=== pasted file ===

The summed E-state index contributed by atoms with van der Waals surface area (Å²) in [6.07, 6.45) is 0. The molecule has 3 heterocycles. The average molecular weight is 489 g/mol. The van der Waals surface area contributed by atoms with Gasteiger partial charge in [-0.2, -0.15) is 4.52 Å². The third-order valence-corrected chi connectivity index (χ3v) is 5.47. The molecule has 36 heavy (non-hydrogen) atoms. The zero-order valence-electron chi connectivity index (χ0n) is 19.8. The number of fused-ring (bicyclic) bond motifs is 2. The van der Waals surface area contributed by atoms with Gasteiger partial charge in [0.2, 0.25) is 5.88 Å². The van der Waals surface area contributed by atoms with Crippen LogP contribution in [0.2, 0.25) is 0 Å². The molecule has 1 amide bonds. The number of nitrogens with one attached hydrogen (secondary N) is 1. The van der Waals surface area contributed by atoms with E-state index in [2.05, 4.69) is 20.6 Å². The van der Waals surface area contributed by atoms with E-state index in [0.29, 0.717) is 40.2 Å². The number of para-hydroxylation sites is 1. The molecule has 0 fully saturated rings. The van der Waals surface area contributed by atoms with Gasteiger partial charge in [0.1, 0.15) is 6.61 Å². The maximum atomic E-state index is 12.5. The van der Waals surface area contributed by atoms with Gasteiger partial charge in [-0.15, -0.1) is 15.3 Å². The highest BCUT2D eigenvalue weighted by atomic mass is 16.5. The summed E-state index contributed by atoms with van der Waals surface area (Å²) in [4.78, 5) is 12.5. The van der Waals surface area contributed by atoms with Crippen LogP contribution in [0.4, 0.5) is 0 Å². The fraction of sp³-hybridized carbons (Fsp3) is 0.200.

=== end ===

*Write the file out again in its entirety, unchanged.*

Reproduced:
The summed E-state index contributed by atoms with van der Waals surface area (Å²) in [6.07, 6.45) is 0. The molecule has 3 heterocycles. The average molecular weight is 489 g/mol. The van der Waals surface area contributed by atoms with Gasteiger partial charge in [-0.2, -0.15) is 4.52 Å². The third-order valence-corrected chi connectivity index (χ3v) is 5.47. The molecule has 36 heavy (non-hydrogen) atoms. The zero-order valence-electron chi connectivity index (χ0n) is 19.8. The number of fused-ring (bicyclic) bond motifs is 2. The van der Waals surface area contributed by atoms with Gasteiger partial charge in [0.2, 0.25) is 5.88 Å². The van der Waals surface area contributed by atoms with Crippen LogP contribution in [0.2, 0.25) is 0 Å². The molecule has 1 amide bonds. The number of nitrogens with one attached hydrogen (secondary N) is 1. The van der Waals surface area contributed by atoms with E-state index in [2.05, 4.69) is 20.6 Å². The van der Waals surface area contributed by atoms with E-state index in [0.29, 0.717) is 40.2 Å². The number of para-hydroxylation sites is 1. The molecule has 0 fully saturated rings. The van der Waals surface area contributed by atoms with Gasteiger partial charge in [0.1, 0.15) is 6.61 Å². The maximum atomic E-state index is 12.5. The van der Waals surface area contributed by atoms with Gasteiger partial charge in [-0.15, -0.1) is 15.3 Å². The highest BCUT2D eigenvalue weighted by atomic mass is 16.5. The summed E-state index contributed by atoms with van der Waals surface area (Å²) in [4.78, 5) is 12.5. The van der Waals surface area contributed by atoms with Crippen LogP contribution in [0.4, 0.5) is 0 Å². The fraction of sp³-hybridized carbons (Fsp3) is 0.200.